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Implementation Memos Following Trump Immigration Executive Orders

On February 20, 2017, the Department of Homeland Security issued two memos, one of which is “Enforcement of the Immigration Laws to Serve the National Interest” (“2017 Enforcement memo”). This memorandum serves to implement the Executive Order President Trump issued on January 25, 2017 titled “Enhancing Public Safety in the Interior of the United States.”

The 2017 Enforcement Memo addresses a number of issues but the focus of this post will be the enforcement priorities and prosecutorial discretion.

On November 20, 2014, the Department of Homeland Security Jeh Johnson issued a memorandum titled “Policies for the Apprehension, Detention and Removal of Undocumented Immigrants” (2014 Memo). The 2014 memo set forth the priorities for enforcement for the Department of Homeland Security. The priorities were those who posed a threat to national security; border security; and public safety; those who had multiple misdemeanor convictions, including driving while under the influence; those who had entered after January 1, 2014; those who had abused a visa or the visa waiver program; and those who had been issued a final order of removal after January 1, 2014. The 2014 provided clear guidance to DHS’ employees and implemented, it permitted individuals to obtain administrative closure of their case in the immigration court or stays of removal, if they had a final order of removal.

The 2017 Enforcement Memo says that the Department is no longer going to exempt from enforcement categories of individuals, as supposedly the 2014 did, and casts a much wider net. Under this memo, those who criminal convictions or have admitted to committing crimes, those who present a threat to national security, those who committed fraud or misrepresented to immigration in the course of requesting an immigration benefit or entry into the United States, and those who are arriving into the United States.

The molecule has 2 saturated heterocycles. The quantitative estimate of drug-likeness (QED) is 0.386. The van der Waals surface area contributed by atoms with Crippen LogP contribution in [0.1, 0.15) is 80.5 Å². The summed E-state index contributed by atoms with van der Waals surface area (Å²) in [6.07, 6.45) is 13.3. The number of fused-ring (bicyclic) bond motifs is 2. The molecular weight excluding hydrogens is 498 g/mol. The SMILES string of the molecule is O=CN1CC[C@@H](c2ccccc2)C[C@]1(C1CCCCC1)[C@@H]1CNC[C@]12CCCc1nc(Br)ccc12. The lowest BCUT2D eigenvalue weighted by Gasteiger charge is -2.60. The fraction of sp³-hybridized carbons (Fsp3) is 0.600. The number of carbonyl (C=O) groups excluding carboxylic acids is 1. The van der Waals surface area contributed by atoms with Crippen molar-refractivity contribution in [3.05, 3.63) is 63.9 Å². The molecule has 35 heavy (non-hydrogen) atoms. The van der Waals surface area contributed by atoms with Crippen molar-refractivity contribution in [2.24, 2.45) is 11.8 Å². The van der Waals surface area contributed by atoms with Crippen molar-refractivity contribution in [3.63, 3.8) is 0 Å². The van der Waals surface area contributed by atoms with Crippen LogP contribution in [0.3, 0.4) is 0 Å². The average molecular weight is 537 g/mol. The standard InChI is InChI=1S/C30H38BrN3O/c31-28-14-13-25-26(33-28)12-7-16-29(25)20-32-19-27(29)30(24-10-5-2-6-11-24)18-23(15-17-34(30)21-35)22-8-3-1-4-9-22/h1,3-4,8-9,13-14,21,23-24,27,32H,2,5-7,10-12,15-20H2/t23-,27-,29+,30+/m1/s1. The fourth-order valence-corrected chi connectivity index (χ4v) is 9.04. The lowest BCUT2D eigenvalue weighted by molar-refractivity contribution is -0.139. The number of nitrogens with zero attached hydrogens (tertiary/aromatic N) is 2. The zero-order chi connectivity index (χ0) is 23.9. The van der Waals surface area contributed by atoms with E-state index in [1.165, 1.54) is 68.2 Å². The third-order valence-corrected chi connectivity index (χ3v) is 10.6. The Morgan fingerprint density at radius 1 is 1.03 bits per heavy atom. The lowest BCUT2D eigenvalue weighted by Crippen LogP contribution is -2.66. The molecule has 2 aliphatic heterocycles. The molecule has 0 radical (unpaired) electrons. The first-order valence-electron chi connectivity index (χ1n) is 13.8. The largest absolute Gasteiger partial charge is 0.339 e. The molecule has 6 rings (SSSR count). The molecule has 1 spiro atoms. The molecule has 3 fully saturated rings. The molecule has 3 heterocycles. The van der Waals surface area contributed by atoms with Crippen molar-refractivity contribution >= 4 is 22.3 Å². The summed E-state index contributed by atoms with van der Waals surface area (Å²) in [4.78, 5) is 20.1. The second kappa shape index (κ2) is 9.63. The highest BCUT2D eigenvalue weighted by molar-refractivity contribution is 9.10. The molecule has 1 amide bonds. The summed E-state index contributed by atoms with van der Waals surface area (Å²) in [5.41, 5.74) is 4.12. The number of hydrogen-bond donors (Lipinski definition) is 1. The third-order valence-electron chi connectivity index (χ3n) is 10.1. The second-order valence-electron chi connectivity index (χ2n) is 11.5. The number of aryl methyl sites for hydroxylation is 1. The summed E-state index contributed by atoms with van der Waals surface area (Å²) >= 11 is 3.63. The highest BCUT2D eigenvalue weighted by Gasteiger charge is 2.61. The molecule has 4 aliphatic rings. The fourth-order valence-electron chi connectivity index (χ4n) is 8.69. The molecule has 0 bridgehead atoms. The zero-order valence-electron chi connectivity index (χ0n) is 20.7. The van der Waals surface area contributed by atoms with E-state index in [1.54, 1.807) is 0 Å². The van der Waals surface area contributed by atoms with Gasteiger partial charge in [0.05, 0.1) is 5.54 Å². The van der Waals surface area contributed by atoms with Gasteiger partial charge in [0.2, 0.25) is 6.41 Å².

Similar to the 2014 memo, the 2014 Enforcement Memo prioritizes those who have been convicted of a criminal offense. However, it departs from it in significant respects because those who have been charged with any criminal offense are a priority for enforcement, even if the criminal matter has not yet been resolved. This memo also adds to the list of enforcement priorities those who have committed fraud or misrepresented in relation to any matter before a government official, not just immigration matters, and those who have abused any program related to receipt of public benefits.

Under the 2014 memo, DHS’ employees had clearer guidance about how to exercise their prosecutorial discretion. While the 2017 memo maintains prosecutorial discretion and permits its exercise on a case-by-case basis, in practice DHS’ employees are exercising it less and less and in extreme circumstances. The result is the disruptions if the lives of many families.

~Anielka S. Godinez

H-1B Premium Processing Suspended

Starting April 3, 2017, the first day of H-1B cap filing season, U.S. Citizenship and Immigration Services will temporarily suspend premium processing for all H-1B petitions. Premium processing requests received on or after April 3 will be rejected and USCIS will return any premium processing fees filed before April 3 if USCIS was unable to take action on the case within 15 days of receipt.

This suspension affects all H-1B petitions, including all those subject to and exempt from the cap and requests for extension of status or change of status. USCIS estimates the suspension may last up to six months and will notify the public prior to resuming premium processing of H-1B petitions.